Search Images Maps Play YouTube News Gmail Drive More »
Sign in
Screen reader users: click this link for accessible mode. Accessible mode has the same essential features but works better with your reader.

Patents

  1. Advanced Patent Search
Publication numberUS6694391 B2
Publication typeGrant
Application numberUS 09/761,295
Publication dateFeb 17, 2004
Filing dateJan 16, 2001
Priority dateJan 16, 2001
Fee statusPaid
Also published asUS20020095535
Publication number09761295, 761295, US 6694391 B2, US 6694391B2, US-B2-6694391, US6694391 B2, US6694391B2
InventorsRoger M. Blood
Original AssigneeDell Products L.P.
Export CitationBiBTeX, EndNote, RefMan
External Links: USPTO, USPTO Assignment, Espacenet
Combination computer mouse and telephony handset
US 6694391 B2
Abstract
A computer peripheral apparatus includes a housing having a first portion and a second portion connected to the first portion. The second portion is pivotable between a first position nested with the first portion and a second position extended from the first portion. The first portion includes computer mouse input members and a telephony handset. The second portion includes a telephony microphone.
Images(3)
Previous page
Next page
Claims(20)
What is claimed is:
1. A combination computer mouse and telephony handset comprising:
a housing having a first portion and a second portion pivotally connected to the first portion, the second portion being movable between a first position nested with the first portion and a second position extended from the first portion;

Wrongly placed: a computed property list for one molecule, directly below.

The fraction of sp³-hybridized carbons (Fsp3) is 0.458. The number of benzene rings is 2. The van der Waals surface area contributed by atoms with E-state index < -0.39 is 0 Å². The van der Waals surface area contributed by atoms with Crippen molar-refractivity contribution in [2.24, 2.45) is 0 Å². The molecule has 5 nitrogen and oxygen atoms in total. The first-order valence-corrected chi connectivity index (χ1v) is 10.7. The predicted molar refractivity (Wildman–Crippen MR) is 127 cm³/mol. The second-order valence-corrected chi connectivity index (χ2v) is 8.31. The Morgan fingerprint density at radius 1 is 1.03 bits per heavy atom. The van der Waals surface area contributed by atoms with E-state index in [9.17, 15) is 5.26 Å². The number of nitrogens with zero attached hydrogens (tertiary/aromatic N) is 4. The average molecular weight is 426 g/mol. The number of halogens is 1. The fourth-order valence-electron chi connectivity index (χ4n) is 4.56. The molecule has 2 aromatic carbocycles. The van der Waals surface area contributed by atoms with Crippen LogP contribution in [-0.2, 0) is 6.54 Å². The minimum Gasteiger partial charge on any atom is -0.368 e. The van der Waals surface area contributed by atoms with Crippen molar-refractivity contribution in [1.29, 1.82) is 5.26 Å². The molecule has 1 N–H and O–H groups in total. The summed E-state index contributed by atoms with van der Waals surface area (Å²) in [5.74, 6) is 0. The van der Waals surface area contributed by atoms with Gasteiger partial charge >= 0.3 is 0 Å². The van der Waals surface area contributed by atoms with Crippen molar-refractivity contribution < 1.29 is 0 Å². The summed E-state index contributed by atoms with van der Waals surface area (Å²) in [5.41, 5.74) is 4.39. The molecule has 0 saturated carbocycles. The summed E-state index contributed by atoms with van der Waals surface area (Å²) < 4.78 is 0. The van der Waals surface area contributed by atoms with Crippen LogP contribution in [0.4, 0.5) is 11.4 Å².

the first portion including computer mouse input members, a rotatably mounted tracking member and a telephony handset speaker; and;
the second portion including a telephony microphone and an opening, whereby when the second portion is in the first position, nested with the first portion, the tracking member protrudes through the opening.
2. The combination is defined in claim 1 wherein the housing includes a flat side for sliding on a surface, and a hand grip side opposite the flat side.
3. The combination as defined in claim 2 wherein the computer mouse input members include a first click member and a second click member.
4. The combination as defined in claim 3 wherein the first and second click members are on the hand grip side, and the tracking member and the speaker are on the flat side.
5. The combination as defined in claim 4 wherein the housing includes a pair of opposed edges, one of the edges comprising the second portion.
6. The combination as defined in claim 5 wherein the microphone in the second portion is extendible from the first portion.
7. The combination as defined in claim 4 wherein the second portion is a substantially planar portion pivotable into and out of abutment with the flat side.
8. The combination as defined in claim 7 wherein the microphone in the second portion is extendible from the first portion.
9. A computer peripheral apparatus comprising:
a housing having a first portion and a second portion connected to the first portion, the second portion being pivotable between a first position nested with the first portion and a second position extended from the first portion;
the first portion including computer mouse input members, a tracking member and a telephony handset; and
the second portion including a telephony microphone and an opening, whereby when the second portion is in the first position, the tracking member operably protrudes through the opening.
10. A computer system comprising:
a chassis;
a microprocessor mounted in the chassis;